5.9 Light-absorbing impurities in Arctic snow

Wednesday, 4 May 2011: 11:00 AM
Rooftop Ballroom (15th Floor) (Omni Parker House )
Stephen G. Warren, University of Washington, Seattle, WA; and S. Doherty, T. C. Grenfell, R. Brandt, and A. Clarke

Absorption of radiation by ice is extremely weak at visible and near-ultraviolet wavelengths, so small amounts of light-absorbing impurities in snow can dominate the absorption of solar radiation at these wavelengths, reducing the albedo relative to that of pure snow, contributing to the surface energy budget and leading to earlier snowmelt. In this study Arctic snow is surveyed for its content of light-absorbing impurities, expanding and updating the 1983-4 survey of Clarke and Noone. Samples were collected in Alaska, Canada, Greenland, Svalbard, Norway, Russia, and the Arctic Ocean during 2005-2010, on tundra, glaciers, ice caps, sea ice, frozen lakes, and in boreal forests. Snow was collected mostly in spring, when the entire winter snowpack is accessible for sampling. Sampling was carried out in summer on the Greenland Ice Sheet and on the Arctic Ocean, for melting snow and sea ice as well as cold snow. About 1200 snow samples have been analyzed for this study.

The snow is melted and filtered; the filters are analyzed in a specially designed spectrophotometer system to infer the concentration of black carbon (BC), the fraction of absorption due to non-BC light-absorbing constituents and the absorption Angstrom exponent of all particles. This is done using BC calibration standards having a mass absorption efficiency of 6.0 m2/g at 550nm and by making an assumption that the absorption Angstrom exponent for BC is 1.0 and for non-BC light-absorbing aerosol is 5.0. The reduction of snow albedo is primarily due to BC, but other impurities, principally brown (organic) carbon, are typically responsible for ~40% of the visible and ultraviolet absorption. The meltwater from selected snow samples was saved for chemical analysis to identify sources of the impurities. Median BC amounts in surface snow are as follows (nanograms of carbon per gram of snow): Greenland 3, Arctic Ocean snow 7, melting sea ice 8, Arctic Canada 8, subarctic Canada 14, Svalbard 13, northern Norway 21, western Arctic Russia 26, northeastern Siberia 17. Concentrations are more variable in the European Arctic than in Arctic Canada or the Arctic Ocean, probably because of the proximity to BC sources. Individual samples of falling snow were collected on Svalbard, documenting the springtime decline of BC from March through May.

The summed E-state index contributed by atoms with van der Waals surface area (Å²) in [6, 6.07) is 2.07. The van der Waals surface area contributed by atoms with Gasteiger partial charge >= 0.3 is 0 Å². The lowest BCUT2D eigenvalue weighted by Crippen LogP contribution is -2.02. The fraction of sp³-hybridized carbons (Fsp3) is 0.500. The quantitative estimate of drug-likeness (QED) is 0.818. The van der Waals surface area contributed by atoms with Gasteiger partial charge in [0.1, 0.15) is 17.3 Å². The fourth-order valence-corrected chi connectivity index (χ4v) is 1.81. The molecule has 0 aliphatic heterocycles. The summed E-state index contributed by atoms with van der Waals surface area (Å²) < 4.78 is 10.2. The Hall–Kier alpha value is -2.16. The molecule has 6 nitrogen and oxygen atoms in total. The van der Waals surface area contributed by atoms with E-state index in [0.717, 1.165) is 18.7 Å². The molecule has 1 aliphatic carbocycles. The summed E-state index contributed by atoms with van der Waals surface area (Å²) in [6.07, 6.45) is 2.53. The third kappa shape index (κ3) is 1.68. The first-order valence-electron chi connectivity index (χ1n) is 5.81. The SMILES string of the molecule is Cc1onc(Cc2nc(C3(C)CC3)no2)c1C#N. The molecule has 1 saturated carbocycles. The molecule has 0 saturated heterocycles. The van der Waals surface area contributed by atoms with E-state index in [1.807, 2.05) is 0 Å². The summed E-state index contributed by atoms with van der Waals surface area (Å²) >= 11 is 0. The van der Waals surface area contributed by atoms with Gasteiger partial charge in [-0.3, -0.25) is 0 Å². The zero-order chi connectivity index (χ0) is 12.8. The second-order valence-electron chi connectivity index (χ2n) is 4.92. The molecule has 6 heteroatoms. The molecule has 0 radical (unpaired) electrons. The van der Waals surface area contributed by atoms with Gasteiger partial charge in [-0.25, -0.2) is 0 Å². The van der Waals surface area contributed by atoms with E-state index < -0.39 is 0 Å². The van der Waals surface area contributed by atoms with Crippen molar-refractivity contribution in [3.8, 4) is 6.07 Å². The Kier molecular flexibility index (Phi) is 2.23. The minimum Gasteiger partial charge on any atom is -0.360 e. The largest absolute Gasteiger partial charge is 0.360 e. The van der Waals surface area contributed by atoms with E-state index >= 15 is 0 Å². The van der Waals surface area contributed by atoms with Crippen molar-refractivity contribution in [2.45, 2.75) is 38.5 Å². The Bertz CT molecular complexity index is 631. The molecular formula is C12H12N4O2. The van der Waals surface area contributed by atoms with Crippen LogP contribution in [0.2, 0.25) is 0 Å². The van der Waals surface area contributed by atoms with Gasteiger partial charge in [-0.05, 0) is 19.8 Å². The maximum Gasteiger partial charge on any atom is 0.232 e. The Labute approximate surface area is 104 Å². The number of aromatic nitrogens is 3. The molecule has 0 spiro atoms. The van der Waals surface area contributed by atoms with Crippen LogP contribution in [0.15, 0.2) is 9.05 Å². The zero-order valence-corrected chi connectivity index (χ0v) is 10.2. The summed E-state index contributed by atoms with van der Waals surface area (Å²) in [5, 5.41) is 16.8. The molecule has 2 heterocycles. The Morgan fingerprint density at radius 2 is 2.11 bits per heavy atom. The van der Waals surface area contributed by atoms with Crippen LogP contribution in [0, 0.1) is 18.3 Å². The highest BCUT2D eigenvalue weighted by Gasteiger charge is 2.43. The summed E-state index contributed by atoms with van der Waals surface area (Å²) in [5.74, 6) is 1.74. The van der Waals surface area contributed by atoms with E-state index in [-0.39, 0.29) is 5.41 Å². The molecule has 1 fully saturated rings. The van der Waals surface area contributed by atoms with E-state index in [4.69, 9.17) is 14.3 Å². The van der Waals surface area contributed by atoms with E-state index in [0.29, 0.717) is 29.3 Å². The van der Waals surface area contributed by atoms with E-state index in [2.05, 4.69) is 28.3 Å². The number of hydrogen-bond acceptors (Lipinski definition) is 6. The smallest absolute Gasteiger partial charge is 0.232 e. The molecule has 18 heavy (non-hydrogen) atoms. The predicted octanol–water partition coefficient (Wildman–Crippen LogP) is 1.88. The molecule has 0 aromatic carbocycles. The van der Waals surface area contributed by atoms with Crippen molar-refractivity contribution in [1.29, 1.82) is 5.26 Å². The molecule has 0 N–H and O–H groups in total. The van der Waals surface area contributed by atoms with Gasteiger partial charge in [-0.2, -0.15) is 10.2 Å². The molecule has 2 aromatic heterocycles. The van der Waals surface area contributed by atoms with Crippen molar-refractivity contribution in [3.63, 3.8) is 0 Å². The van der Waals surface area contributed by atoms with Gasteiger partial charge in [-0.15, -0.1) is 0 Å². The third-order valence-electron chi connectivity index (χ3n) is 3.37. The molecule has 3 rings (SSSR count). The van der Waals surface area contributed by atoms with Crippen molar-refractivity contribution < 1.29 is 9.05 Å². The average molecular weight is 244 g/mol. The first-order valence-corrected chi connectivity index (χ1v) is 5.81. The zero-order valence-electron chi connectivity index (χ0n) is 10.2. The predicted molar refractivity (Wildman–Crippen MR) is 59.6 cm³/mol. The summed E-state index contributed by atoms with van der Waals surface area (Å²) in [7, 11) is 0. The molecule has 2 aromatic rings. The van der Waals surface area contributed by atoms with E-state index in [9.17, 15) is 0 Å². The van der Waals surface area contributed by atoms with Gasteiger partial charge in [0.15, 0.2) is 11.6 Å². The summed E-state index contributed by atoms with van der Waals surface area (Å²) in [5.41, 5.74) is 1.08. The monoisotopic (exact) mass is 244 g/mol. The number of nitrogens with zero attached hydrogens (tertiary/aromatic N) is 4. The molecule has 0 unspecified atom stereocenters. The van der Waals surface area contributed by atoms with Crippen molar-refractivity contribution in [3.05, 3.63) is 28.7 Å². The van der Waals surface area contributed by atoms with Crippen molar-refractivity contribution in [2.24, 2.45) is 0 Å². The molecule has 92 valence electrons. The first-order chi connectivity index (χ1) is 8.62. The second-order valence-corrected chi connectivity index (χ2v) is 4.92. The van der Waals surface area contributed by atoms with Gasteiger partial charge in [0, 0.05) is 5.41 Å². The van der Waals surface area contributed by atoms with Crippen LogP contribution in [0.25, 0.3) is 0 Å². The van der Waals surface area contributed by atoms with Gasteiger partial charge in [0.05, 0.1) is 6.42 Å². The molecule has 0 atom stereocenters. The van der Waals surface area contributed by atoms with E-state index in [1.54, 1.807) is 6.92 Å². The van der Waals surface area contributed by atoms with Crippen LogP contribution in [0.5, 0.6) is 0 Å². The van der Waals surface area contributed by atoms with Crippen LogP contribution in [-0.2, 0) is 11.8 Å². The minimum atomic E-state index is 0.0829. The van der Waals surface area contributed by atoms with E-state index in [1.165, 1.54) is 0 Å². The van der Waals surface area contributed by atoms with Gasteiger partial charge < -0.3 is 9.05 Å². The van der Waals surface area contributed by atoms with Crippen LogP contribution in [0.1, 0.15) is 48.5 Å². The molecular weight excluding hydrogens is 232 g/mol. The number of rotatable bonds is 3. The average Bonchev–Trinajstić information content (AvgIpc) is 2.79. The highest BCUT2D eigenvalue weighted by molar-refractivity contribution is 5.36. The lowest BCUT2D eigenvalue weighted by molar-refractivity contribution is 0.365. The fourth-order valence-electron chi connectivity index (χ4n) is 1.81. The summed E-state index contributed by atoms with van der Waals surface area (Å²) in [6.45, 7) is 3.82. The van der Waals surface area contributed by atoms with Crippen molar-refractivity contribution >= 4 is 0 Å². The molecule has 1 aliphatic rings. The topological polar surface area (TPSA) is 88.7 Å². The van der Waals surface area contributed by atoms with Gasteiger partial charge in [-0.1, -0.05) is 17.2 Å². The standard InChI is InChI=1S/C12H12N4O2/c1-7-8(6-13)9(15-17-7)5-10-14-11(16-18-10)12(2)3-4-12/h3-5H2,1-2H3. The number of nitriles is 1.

Absorption Angstrom exponents are 1.5-1.7 in Norway, Svalbard, and western Russia, 2.1-2.3 elsewhere in the Arctic, and 2.5 in Greenland. Correspondingly, the estimated contribution to absorption by non-BC constituents in these regions is ~25%, 40%, and 50% respectively.

When the snow surface layer melts some of the BC is left at the top of the snowpack rather than being carried away in meltwater. This process was observed in a few locations; it can cause a positive feedback on snowmelt.

The BC content of the Arctic atmosphere has declined markedly since 1989, according to the continuous measurements of near-surface air at Alert (Canada), Barrow (Alaska), and Ny-Alesund (Svalbard). Correspondingly, the recent BC concentrations for Arctic snow are somewhat lower than those reported by Clarke and Noone for 1983-4, but because of methodological differences it is not clear that the differences are significant. Nevertheless, the BC content of Arctic snow appears to be no higher now than in 1984, so it is doubtful that BC in Arctic snow has contributed to the rapid decline of Arctic sea ice in recent years.

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